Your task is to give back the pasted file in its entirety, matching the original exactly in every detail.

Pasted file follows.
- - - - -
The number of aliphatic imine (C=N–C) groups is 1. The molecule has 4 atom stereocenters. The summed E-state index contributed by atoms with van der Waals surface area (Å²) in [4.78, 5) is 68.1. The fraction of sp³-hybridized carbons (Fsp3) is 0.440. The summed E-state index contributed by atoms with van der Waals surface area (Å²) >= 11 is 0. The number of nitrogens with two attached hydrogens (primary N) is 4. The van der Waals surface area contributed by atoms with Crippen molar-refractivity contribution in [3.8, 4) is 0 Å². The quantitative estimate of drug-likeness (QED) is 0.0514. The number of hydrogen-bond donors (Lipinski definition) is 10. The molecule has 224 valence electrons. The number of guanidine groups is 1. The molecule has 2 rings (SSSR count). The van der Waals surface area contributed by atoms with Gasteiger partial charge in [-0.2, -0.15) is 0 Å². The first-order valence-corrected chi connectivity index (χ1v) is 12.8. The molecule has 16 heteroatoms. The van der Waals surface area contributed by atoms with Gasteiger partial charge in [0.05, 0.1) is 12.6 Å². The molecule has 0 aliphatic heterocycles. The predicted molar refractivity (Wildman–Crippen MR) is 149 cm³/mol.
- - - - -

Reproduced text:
The number of aliphatic imine (C=N–C) groups is 1. The molecule has 4 atom stereocenters. The summed E-state index contributed by atoms with van der Waals surface area (Å²) in [4.78, 5) is 68.1. The fraction of sp³-hybridized carbons (Fsp3) is 0.440. The summed E-state index contributed by atoms with van der Waals surface area (Å²) >= 11 is 0. The number of nitrogens with two attached hydrogens (primary N) is 4. The van der Waals surface area contributed by atoms with Crippen molar-refractivity contribution in [3.8, 4) is 0 Å². The quantitative estimate of drug-likeness (QED) is 0.0514. The number of hydrogen-bond donors (Lipinski definition) is 10. The molecule has 224 valence electrons. The number of guanidine groups is 1. The molecule has 2 rings (SSSR count). The van der Waals surface area contributed by atoms with Gasteiger partial charge in [-0.2, -0.15) is 0 Å². The first-order valence-corrected chi connectivity index (χ1v) is 12.8. The molecule has 16 heteroatoms. The van der Waals surface area contributed by atoms with Gasteiger partial charge in [0.05, 0.1) is 12.6 Å². The molecule has 0 aliphatic heterocycles. The predicted molar refractivity (Wildman–Crippen MR) is 149 cm³/mol.